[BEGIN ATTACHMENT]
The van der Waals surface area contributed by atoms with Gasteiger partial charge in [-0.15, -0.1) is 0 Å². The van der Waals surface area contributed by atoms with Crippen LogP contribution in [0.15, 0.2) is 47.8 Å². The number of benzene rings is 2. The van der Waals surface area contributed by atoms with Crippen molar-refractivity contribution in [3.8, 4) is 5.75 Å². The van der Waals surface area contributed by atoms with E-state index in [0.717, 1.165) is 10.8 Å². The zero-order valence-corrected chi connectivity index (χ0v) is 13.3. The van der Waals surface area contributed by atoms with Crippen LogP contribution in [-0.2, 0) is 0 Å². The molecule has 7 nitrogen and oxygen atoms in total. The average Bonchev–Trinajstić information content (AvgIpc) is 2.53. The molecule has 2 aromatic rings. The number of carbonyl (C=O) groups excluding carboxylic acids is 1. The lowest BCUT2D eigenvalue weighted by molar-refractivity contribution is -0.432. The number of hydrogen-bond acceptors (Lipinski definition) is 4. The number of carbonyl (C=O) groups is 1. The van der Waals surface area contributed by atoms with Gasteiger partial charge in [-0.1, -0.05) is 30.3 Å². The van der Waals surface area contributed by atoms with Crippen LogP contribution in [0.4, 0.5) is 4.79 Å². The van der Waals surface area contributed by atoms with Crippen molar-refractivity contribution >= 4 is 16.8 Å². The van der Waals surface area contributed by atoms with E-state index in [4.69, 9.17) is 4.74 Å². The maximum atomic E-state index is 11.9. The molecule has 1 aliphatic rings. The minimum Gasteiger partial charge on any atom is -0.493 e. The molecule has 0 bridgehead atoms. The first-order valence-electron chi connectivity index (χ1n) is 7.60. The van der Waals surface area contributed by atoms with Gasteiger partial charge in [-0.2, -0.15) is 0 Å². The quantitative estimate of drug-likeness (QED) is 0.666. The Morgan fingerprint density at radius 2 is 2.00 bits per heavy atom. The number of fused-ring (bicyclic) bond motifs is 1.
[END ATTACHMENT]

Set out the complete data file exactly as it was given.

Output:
The van der Waals surface area contributed by atoms with Gasteiger partial charge in [-0.15, -0.1) is 0 Å². The van der Waals surface area contributed by atoms with Crippen LogP contribution in [0.15, 0.2) is 47.8 Å². The number of benzene rings is 2. The van der Waals surface area contributed by atoms with Crippen molar-refractivity contribution in [3.8, 4) is 5.75 Å². The van der Waals surface area contributed by atoms with E-state index in [0.717, 1.165) is 10.8 Å². The zero-order valence-corrected chi connectivity index (χ0v) is 13.3. The van der Waals surface area contributed by atoms with Crippen LogP contribution in [-0.2, 0) is 0 Å². The molecule has 7 nitrogen and oxygen atoms in total. The average Bonchev–Trinajstić information content (AvgIpc) is 2.53. The molecule has 2 aromatic rings. The number of carbonyl (C=O) groups excluding carboxylic acids is 1. The lowest BCUT2D eigenvalue weighted by molar-refractivity contribution is -0.432. The number of hydrogen-bond acceptors (Lipinski definition) is 4. The number of carbonyl (C=O) groups is 1. The van der Waals surface area contributed by atoms with Gasteiger partial charge in [-0.1, -0.05) is 30.3 Å². The van der Waals surface area contributed by atoms with Crippen LogP contribution in [0.4, 0.5) is 4.79 Å². The van der Waals surface area contributed by atoms with Crippen molar-refractivity contribution >= 4 is 16.8 Å². The van der Waals surface area contributed by atoms with E-state index in [4.69, 9.17) is 4.74 Å². The maximum atomic E-state index is 11.9. The molecule has 1 aliphatic rings. The minimum Gasteiger partial charge on any atom is -0.493 e. The molecule has 0 bridgehead atoms. The first-order valence-electron chi connectivity index (χ1n) is 7.60. The van der Waals surface area contributed by atoms with Gasteiger partial charge in [-0.2, -0.15) is 0 Å². The quantitative estimate of drug-likeness (QED) is 0.666. The Morgan fingerprint density at radius 2 is 2.00 bits per heavy atom. The number of fused-ring (bicyclic) bond motifs is 1.